“The focus should be on two things, planning your garden so that you can get a large variety of fruit and vegetables from it,” he said. “Doing so, will maximise the total number of nutrients that you can obtain from the garden. In fact, if you have enough variety, you could become totally self-sufficient. No more trips to the grocery store,” said Pace. “A tip here is to grow lots of different coloured veggies. This is because the different colours represent dominance in certain vitamins or minerals. For example, green often means high iron content. Reds and oranges generally mean high vitamin A and Beta Carotene content.”

“The second thing is to set up your garden so that you get the most variety when using it for fitness training, think efficiency so you can fit as much in the given space you have,” said Pace. “Any good fitness training program should contain some resistance training so that you can train all the muscles of the body, not just some.”

“A good functional training garden would include, a bench or chair to do step-ups. This is a good start for the cardiovascular,” said Pace. “You’d definitely be wanting a chin-up bar, a children’s swing can serve well, if not a truss that supports your balcony, this will also work.”

“For strength training you can use a hanging a rope over a low branch,” he said. “If your backyard is big enough, jog around it. If you’ve got some serious size rocks in your garden, work on your strength by doing a little rock climbing. And if you’ve got the luxury of some serious space, nothing beats a good game of touch footy to get the heart rate up.”

Pace believes that ‘fresh is best’ when it comes to food, especially when supermarkets store food for months and use pesticides.

“There’s nothing fresher than picking food from your own backyard,” said Pace. “Nutritionally, pulling it from your own garden will generally beat store-bought any day.”

“Firstly, store-bought foods usually have been stored, sometimes for months,” said Pace. “The quality of the nutrients in the fruit and vegetable a reduced over time, even if they’re kept cool. Basically, the longer time that has passed between picking and eating, the greater loss of nutrients.”

“Secondly, if you grow food at home, you have direct control over how much, and what type, of insecticides, pesticides and fertilisers you use,” he said. “Less is best in this case. And if you chose to grow them organically, better still.”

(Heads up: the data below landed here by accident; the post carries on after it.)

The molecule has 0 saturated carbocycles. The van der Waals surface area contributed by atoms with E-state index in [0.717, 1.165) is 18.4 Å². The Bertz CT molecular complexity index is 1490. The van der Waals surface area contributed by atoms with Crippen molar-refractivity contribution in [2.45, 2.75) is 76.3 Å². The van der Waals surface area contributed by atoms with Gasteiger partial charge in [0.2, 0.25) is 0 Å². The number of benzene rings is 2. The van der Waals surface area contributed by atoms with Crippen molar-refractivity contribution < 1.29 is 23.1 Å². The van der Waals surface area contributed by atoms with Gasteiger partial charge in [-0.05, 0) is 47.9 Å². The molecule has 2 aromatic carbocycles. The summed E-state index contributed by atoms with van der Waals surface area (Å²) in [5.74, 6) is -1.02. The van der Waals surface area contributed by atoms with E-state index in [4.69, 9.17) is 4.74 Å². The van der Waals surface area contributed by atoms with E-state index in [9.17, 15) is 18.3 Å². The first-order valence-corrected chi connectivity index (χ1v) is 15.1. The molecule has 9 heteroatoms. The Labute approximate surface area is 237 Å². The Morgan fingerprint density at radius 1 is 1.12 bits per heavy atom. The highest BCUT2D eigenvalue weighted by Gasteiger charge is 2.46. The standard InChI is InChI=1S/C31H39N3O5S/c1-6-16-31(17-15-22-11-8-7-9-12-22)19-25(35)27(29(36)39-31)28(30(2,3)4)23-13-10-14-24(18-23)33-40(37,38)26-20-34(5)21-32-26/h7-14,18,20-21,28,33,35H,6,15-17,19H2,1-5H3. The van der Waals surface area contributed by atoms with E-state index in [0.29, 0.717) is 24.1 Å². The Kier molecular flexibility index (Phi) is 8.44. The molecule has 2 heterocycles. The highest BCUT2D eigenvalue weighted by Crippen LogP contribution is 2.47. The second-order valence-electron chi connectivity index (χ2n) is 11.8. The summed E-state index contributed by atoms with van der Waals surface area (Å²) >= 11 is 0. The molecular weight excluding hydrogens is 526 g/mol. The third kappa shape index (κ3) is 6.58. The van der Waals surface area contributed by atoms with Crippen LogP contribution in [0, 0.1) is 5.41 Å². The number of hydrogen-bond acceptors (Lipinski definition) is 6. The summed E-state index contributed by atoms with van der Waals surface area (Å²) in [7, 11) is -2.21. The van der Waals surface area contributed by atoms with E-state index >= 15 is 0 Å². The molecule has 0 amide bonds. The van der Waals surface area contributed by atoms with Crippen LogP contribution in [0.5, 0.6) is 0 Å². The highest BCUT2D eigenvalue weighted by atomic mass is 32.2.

“The perfect scenario, said Pace, would be truly organically grown produce that is picked fresh at the time you intend to eat them. This would yield produce with the highest nutritional value. Especially when you consider an apple that was grown overseas that has been stored in a cold container and shipped over here, then put into storage again and has been sprayed with substances that are full of chemicals and then it eventually makes its way into your shopping basket. There’s no comparison really,” he said.

Nutritionally speaking, Pace believes guava, grapefruit and watermelon are rich in value.

“Guava and grapefruit seem to be two contenders for the top role. Although watermelon has a lot of water in it, hence the name, it is surprisingly dense with nutrients — 14 different nutrients in fact,” said Pace. “Cantaloupe is another that regularly pops up. It boasts over 20 different micronutrients. One of my personal favourites is the good old banana,” he said.

“However, what can be grown in a functional garden, will depend on the climate that the garden is in,” said Pace. “So, what can be grown easily in the upper mountains of Tibet, may not be so easy to grow in the middle of Sydney. But, if we take Sydney as the “case study”, in terms of nutrition, my top 10 pick would be snow peas, climbing beans, broad beans, tomatoes, carrots, broccoli, lettuce, garlic, spring onions, and capsicum,” he said.

A functional garden offers people a chance to take control of their health says Pace, and absorb some vitamin D and escape from some of life’s stressors.